Five Must-Read Books on Design Thinking Methods
As a practitioner of service design, I often get asked for recommendations on great books about design thinking methods. After many impromptu conversations at conferences, workshops and other events, I've finally decided to put them down on paper:
- 101 Design Methods: A Structured Approach for Driving Innovation in Your Organization by Vijay Kumar – Kumar is a professor at the IIT Institute of Design in Chicago, my alma mater. Sure, I may be a bit biased, but the book's extensive library of design tools and methods, simple, easy-to-apply format and great full-color photos and examples make it a worthwhile read. Here's how I'd best summarize its value: it's my three-year, six-figure Master's education in design methods in under 400 pages.
- Human-Centered Design Toolkit: An Open-Source Toolkit To Inspire New Solutions in the Developing World by IDEO – The original go-to tome on design methods, the HCD toolkit provides a selection of design tools in an easy step-by-step guide. Originally written to help aspiring social innovators create innovative solutions in third-world countries, the tools and approaches can be applied to a variety of problems, including those you may find in your organization.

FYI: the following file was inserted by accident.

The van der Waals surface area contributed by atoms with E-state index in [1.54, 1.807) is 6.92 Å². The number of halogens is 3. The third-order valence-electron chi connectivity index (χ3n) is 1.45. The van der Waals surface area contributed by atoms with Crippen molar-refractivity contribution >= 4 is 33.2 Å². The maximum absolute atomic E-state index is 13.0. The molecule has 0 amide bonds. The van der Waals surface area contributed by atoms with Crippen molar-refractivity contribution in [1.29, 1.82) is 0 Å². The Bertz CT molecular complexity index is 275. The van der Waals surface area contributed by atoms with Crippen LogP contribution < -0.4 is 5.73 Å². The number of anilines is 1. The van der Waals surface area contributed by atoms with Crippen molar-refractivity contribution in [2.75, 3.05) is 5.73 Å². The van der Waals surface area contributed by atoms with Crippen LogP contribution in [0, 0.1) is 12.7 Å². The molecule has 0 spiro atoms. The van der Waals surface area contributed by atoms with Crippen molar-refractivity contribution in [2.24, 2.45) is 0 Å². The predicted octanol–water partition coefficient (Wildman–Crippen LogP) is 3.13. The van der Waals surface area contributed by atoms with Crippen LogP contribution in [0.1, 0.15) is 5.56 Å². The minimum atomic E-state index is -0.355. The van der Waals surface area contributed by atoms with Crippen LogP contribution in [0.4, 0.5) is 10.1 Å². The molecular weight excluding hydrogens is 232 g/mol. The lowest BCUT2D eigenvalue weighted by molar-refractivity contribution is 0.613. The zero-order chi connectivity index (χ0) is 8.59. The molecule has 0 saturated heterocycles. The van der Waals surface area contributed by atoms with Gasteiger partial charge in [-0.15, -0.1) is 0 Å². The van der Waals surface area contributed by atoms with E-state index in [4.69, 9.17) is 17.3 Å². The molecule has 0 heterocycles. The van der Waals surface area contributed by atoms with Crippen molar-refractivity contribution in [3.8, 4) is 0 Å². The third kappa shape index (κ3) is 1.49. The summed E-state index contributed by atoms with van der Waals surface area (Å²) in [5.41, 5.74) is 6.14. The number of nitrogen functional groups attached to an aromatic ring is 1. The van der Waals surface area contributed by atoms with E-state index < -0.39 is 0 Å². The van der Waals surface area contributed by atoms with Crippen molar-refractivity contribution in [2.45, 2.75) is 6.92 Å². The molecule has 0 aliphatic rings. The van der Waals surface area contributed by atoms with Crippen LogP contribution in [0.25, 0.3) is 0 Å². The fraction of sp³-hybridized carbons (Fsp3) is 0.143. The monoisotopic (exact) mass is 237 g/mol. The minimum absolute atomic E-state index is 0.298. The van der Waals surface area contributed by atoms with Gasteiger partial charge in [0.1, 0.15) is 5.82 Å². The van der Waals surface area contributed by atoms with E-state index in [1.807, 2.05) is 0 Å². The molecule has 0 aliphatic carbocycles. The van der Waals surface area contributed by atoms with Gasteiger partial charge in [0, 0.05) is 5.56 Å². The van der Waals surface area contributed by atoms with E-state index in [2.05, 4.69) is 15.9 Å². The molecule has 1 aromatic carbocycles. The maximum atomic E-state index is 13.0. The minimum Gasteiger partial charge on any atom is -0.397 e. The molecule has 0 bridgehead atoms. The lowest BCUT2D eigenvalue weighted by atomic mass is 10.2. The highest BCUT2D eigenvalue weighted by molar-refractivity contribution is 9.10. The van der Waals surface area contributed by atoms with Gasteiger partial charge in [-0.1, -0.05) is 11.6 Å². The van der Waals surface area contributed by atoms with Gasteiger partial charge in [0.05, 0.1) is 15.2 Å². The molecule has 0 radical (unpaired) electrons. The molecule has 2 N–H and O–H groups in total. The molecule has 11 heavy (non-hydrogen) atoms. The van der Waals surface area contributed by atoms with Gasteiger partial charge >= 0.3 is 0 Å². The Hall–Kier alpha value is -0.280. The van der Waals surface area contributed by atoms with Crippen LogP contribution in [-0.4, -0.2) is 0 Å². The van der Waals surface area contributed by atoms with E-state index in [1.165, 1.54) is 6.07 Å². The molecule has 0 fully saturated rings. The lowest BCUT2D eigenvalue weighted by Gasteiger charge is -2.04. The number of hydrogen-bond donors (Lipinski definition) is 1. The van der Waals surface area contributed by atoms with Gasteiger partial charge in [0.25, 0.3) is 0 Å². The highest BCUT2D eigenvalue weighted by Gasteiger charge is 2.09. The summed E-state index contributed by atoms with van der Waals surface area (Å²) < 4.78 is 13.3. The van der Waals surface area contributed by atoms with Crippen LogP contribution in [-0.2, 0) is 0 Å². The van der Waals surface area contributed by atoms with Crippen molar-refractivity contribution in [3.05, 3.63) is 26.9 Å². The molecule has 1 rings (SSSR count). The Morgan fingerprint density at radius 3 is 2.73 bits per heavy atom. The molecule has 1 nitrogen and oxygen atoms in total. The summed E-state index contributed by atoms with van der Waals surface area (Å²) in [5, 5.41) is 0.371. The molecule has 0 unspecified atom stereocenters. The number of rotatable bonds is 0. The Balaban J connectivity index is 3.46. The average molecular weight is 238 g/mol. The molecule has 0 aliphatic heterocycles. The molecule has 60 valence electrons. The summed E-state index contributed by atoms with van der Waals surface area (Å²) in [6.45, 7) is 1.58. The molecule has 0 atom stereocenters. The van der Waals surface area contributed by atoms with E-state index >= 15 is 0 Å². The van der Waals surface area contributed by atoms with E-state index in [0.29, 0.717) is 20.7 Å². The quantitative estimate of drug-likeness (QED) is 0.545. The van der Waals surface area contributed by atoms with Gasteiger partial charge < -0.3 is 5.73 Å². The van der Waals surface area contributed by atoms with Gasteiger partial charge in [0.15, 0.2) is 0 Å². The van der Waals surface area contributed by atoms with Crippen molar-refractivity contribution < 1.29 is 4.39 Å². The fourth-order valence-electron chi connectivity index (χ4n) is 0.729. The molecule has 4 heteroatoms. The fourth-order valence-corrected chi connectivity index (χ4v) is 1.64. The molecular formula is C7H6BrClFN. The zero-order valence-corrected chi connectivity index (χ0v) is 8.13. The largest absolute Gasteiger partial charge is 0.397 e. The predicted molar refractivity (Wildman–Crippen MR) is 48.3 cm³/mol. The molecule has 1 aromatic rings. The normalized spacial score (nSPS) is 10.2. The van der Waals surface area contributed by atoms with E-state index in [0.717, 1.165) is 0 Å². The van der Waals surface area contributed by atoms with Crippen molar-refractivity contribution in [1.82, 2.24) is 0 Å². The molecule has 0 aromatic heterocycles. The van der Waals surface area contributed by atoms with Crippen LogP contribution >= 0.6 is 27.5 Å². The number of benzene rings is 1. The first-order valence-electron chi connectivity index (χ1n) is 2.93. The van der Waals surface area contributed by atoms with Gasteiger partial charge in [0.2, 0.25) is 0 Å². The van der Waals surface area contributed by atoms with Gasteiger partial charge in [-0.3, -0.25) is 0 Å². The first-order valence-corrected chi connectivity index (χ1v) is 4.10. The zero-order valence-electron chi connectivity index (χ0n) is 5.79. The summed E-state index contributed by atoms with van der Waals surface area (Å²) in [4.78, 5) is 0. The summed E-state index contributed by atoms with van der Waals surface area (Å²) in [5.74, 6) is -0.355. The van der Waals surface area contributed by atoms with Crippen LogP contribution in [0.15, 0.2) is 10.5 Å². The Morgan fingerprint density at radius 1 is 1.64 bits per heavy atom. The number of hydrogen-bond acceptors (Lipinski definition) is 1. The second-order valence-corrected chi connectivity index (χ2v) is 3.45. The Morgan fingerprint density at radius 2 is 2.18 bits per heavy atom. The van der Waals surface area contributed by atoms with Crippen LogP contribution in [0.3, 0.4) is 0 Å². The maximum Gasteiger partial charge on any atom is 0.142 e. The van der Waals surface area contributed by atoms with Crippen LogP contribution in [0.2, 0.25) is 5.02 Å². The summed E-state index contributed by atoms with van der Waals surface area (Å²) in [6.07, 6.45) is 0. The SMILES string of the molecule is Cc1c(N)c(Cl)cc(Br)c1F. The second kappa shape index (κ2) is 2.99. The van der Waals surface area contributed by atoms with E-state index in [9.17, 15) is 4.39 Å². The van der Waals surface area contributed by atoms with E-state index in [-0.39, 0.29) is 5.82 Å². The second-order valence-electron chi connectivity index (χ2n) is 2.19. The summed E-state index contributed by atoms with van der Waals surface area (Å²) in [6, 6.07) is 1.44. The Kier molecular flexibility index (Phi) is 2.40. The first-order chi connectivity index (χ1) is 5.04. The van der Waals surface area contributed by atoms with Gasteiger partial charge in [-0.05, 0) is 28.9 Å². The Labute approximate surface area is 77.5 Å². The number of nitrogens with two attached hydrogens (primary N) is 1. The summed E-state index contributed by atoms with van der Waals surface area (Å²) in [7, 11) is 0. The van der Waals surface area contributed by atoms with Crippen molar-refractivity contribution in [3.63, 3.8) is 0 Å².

- This is Service Design Thinking: Basics, Tools, Cases by Marc Stickdorn and Jakob Schneider – Like the title says, this book offers the basics: the who's, what's and how's of service design. The applied service design section at the back has some great case studies of the different design methods in context.
- Designing for Growth: A Design Thinking Toolkit for Managers by Jeanne Liedtka and Tim Ogilvie – Admittedly this is shameless self-promotion for Peer Insight, however, Designing for Growth is unique in its approach to design methods as it was written for practicing managers and provides related business context aimed specifically at those readers. We've gotten great feedback, from managers and non-managers alike, on the ease of understanding and applying the design tools to their own growth problems.
- The Lean Startup: How Today's Entrepreneurs Use Continuous Innovation to Create Radically Successful Businesses by Eric Ries – Not really a book of design methods but Ries' overall approach to problem solving is akin to design thinking's basic "research, test and iterate" philosophy. As you read, challenge yourself to look for the overlap in methodologies as well as where one approach bolsters the other.
Did I miss the mark? Share your thoughts below and let me know your top picks.
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